Multi-sectoral production–one for Geeks

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Paul Krug­man some­times intro­duces his more com­pli­cated posts on his blog as being “wonk­ish”. This post is wonk­ish in spades–though in the linked papers rather than the con­tent here.

I’ve just fin­ished the first rea­son­able descrip­tion of my multi-sectoral mon­e­tary model of pro­duc­tion, which I’ll be pre­sent­ing at the Paul Wool­ley Cen­tre for Cap­i­tal Mar­ket Dys­func­tion­al­ity con­fer­ence later this month.

There’s lots more to add before the model is com­plete, but this is a work­ing first draft. Later addi­tions will include a ten­dency to equalise profit rates across sec­tors and fixed cap­i­tal, as well as fiat money cre­ation in addi­tion to pure credit money as in this model.

The Economy, How Bad Is It?

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The Econ­omy, How Bad Is It?
The econ­omy is so bad:
That I got a pre-declined credit card in the mail.
I ordered a burger at McDon­alds and the kid behind the counter asked, “Can you afford fries with that?”
That CEO’s are now play­ing minia­ture golf.
If the bank returns your check marked “Insuf­fi­cient Funds,” you call them and ask if they meant you or them.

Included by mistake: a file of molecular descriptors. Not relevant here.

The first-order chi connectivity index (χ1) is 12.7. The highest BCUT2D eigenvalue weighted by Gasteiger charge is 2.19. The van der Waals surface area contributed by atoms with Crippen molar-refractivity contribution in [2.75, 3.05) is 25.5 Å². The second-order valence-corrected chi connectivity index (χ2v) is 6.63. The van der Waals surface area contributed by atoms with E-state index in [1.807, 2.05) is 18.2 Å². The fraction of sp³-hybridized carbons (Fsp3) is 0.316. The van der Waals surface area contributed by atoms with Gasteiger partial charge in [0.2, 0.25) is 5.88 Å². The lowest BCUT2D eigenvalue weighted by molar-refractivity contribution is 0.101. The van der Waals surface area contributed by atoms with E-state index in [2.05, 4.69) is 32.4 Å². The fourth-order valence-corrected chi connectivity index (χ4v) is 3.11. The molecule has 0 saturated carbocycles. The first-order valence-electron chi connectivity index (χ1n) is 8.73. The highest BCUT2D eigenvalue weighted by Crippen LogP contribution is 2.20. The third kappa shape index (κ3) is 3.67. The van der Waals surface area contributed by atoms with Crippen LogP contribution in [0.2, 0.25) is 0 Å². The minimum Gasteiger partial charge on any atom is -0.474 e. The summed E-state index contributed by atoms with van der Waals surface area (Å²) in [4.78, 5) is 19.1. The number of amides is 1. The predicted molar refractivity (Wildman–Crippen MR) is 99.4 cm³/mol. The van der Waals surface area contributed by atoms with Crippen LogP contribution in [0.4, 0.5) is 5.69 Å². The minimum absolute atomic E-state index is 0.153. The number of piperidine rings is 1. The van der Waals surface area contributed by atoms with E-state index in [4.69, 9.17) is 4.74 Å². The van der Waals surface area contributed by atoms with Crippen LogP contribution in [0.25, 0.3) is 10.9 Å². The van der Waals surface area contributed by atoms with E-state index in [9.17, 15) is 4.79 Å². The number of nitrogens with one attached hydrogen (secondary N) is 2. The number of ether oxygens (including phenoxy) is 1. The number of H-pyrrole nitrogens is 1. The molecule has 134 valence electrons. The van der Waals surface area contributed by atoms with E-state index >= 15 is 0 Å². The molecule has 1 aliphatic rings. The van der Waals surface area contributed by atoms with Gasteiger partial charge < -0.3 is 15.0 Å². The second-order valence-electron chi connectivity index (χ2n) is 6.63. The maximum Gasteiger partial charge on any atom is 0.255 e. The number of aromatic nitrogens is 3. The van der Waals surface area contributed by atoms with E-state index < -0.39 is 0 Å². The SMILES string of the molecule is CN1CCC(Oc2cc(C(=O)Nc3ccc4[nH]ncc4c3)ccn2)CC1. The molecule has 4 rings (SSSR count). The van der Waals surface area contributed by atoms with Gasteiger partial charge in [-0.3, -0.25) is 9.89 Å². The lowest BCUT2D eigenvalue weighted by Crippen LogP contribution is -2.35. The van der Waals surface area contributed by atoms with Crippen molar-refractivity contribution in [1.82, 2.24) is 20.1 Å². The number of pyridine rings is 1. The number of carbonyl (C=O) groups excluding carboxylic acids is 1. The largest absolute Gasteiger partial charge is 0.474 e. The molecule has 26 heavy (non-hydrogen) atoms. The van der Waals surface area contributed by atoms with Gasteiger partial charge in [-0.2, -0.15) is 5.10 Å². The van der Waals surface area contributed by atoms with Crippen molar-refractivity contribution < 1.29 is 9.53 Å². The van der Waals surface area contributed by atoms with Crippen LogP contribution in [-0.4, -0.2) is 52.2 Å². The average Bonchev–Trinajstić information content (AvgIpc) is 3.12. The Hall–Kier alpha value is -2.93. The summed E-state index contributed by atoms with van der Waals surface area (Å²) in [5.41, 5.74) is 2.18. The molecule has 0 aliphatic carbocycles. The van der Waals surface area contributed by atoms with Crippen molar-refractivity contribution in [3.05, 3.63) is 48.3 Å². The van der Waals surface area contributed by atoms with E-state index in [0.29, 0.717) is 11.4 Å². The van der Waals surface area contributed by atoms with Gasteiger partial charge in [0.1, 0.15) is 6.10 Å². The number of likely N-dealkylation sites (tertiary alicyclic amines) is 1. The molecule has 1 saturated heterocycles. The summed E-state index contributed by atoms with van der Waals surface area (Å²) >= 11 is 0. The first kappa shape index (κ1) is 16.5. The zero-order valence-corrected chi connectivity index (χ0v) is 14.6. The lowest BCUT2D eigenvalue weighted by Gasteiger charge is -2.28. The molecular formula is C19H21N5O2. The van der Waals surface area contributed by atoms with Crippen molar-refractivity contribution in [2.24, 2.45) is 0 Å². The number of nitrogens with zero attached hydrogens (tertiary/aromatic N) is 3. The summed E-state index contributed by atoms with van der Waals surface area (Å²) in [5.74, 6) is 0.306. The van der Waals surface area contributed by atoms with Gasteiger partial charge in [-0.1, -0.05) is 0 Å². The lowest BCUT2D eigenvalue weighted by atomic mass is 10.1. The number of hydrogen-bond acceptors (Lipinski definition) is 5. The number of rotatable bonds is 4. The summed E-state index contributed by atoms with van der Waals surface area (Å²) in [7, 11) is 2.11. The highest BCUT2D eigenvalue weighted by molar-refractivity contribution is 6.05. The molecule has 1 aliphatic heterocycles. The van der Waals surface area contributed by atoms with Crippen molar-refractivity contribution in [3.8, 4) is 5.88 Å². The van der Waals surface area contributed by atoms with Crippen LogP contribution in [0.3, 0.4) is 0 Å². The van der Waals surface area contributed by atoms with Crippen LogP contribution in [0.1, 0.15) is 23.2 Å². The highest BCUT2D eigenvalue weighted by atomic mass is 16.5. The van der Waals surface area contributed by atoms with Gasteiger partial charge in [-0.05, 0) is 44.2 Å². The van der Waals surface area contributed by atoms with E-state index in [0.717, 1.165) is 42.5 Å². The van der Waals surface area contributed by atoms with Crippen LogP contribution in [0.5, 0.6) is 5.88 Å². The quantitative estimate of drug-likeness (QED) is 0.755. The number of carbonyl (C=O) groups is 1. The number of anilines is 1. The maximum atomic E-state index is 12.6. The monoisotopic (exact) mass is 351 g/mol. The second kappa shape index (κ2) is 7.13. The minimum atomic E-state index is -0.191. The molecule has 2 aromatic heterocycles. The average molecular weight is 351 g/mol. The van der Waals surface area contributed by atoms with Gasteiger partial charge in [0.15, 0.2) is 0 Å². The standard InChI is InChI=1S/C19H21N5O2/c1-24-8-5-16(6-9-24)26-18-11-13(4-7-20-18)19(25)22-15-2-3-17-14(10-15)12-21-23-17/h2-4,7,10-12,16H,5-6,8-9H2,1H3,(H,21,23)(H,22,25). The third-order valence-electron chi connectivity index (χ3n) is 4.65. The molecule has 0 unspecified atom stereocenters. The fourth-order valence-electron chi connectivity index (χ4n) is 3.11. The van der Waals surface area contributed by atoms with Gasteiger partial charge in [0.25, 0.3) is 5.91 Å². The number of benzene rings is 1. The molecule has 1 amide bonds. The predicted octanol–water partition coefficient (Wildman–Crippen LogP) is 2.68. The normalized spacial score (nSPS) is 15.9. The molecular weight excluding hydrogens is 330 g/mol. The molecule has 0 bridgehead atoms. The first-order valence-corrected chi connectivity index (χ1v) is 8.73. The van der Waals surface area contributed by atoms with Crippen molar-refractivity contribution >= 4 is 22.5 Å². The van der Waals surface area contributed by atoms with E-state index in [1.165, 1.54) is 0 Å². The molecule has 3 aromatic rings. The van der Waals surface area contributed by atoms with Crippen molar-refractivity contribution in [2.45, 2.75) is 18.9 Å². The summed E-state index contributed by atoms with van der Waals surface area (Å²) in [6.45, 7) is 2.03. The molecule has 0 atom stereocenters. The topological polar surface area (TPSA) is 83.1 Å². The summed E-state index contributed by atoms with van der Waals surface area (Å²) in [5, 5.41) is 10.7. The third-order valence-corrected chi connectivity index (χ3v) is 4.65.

Hot Wheels and Match­box stocks are trad­ing higher than GM.
McDon­alds is sell­ing the 1/4 ouncer.
Par­ents in Bev­erly Hills have fired their nan­nies and learnt their children’s names.
T truck­load of Amer­i­cans was caught sneak­ing into Mexico.
Dick Cheney took his stock­bro­ker hunting.
The Mafia is lay­ing off judges.
Exxon-Mobil laid off 25 Congressmen.
And finally
Con­gress says they are look­ing into this Bernard Mad­off scandal.
Oh, great!!  The guy who made $50 Bil­lion dis­ap­pear is being inves­ti­gated by the peo­ple who made $1.5 Tril­lion disappear!

In the spirit of “we all need a laugh”, this list of jokes is doing the rounds in the USA:

RBA gets it wrong again

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The RBA has put rates up now on the belief that the finan­cial cri­sis is behind us, and it has to return to its estab­lished role of con­trol­ling inflation.

That this deci­sion was likely was flagged by the speech by Anthony Richards last week, which implied that the RBA, hav­ing ignored the house price bub­ble cre­ated by pri­vate credit growth in the pre­ced­ing two decades, was wor­ried about the renewal of the bub­ble ini­ti­ated by the Government’s First Home Ven­dors Boost (I refuse to call it by its offi­cial name, since the money clearly went to the ven­dors, while the buy­ers copped only higher prices).

Debtwatch No. 39 October 2009: In the Dark on Cause and Effect

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One of the keynote speak­ers at the 38th Aus­tralian Con­fer­ence of Econ­o­mists in Ade­laide last week was Edward Lazear, who was Chair­man of the US President’s Coun­cil of Eco­nomic Advis­ers from 2006-09.

In other words, he was in one of the world’s eco­nomic hot­seats right when the “Great Mod­er­a­tion” (see also Ger­ard Baker’s UK Times arti­cle in early 2007) gave way to the Global Finan­cial Crisis.

When Herds Collide on the Yellow Brick Road